The National Air and Space Museum offers a look into our air and space history where you can view an IMAX movie, see the famed Lindbergh’s Spirit of St Louis plane, and see the 1903 Wright Flyer. There is plenty to see and do that will appeal to the whole family.
The National Museum of Natural History collections includes 30 million insects, 4.5 million plants preserved in the Museum’s herbarium, and 7 million fish stored in liquid-filled jars. From dinosaurs to diamonds to a 1,500-gallon aquarium, there are all sorts of fascinating exhibits to captivate all ages.
The National Zoo is one of the oldest zoos in the nation and the most famous resident is the giant pandas but is also home to birds, apes, big cats, Asian elephants, insects, amphibians, reptiles, aquatic animals, small mammals and many more. The success of the zoo’s conservation and research programs are evident by such examples as golden lion tamarins, Sumatran tigers, and sarus cranes, who breed and raise their young here.
You may hear The National Archives and immediately think boring and cross it off your list. But do not discount this museum as it holds the Declaration of Independence, the Constitution and the Bill of Rights, along with one of the surviving copies of the Magna Carta and the Emancipation Proclamation.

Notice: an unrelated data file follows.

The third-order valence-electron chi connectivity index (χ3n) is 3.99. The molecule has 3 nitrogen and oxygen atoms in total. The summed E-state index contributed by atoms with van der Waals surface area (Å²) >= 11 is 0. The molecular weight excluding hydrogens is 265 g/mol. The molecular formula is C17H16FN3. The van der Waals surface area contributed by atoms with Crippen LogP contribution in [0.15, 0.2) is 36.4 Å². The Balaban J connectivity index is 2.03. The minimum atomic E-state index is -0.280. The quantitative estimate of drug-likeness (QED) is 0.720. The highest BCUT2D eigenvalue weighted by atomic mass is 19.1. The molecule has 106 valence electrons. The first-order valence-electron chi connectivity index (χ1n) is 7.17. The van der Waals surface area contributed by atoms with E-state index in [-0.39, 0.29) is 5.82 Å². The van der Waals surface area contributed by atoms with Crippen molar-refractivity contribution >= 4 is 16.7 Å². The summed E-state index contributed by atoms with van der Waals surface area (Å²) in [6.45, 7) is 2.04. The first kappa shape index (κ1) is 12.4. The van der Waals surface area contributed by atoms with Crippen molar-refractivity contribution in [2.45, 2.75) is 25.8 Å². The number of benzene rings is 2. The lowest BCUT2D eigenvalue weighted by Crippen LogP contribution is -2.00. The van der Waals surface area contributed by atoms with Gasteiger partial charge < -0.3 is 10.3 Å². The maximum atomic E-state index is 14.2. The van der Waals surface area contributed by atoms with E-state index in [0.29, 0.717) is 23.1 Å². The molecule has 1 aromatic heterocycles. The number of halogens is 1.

The International Spy Museum boasts the largest collection of espionage-related artifacts ever placed on public display. There’s even a one-hour live action spy adventure for guests 12+.
Where To Eat
Washington DC is truly the culinary capital. There you can find just about anything you can think of from culinary masters.
Founding Farmers specializes in farm to table fare. The extensive menu includes breakfast, lunch, dinner, and dessert. Reservations are recommended and they do fill up.
Georgetown Cupcakes Home of TLC’s DC Cupcakes is famous for their cupcakes. I recommend not heading there with the kids as mine were not patient in the line.
1789 Restaurant is the quintessential Washington, D.C. dining experience steeped with American antiques, period equestrian and historical prints and Limoges china in a Federal-style house. Having been chosen by the readers of Gourmet magazine as one of “America’s Top Tables” tells you just how delicious this is. I would be remiss had I not added this as it as this happens to be a favorite of mine but I suggest this more for a date night sans children.
Shake Shack has classic burgers, dogs, and shakes with several locations around the city. Very kid friendly.
Georgia Brown’s: For a great Southern Brunch, head over on Sunday and you’ll also be entertained by live jazz here.
Tico is the place when you are in the mood for Spanish, Mexican, and Latin American inspired tapas style eatery with an extensive Tequila menu.
Jaleo is famous authentically Spanish cuisine and the sidewalk seating is the place to be seen in the bustling Penn Quarter.
Have you visited Washington DC? Did I miss anything? If I did, fill me in on the comments below. I’d love to hear from you!
PIN FOR LATER:
Don't Miss a Thing!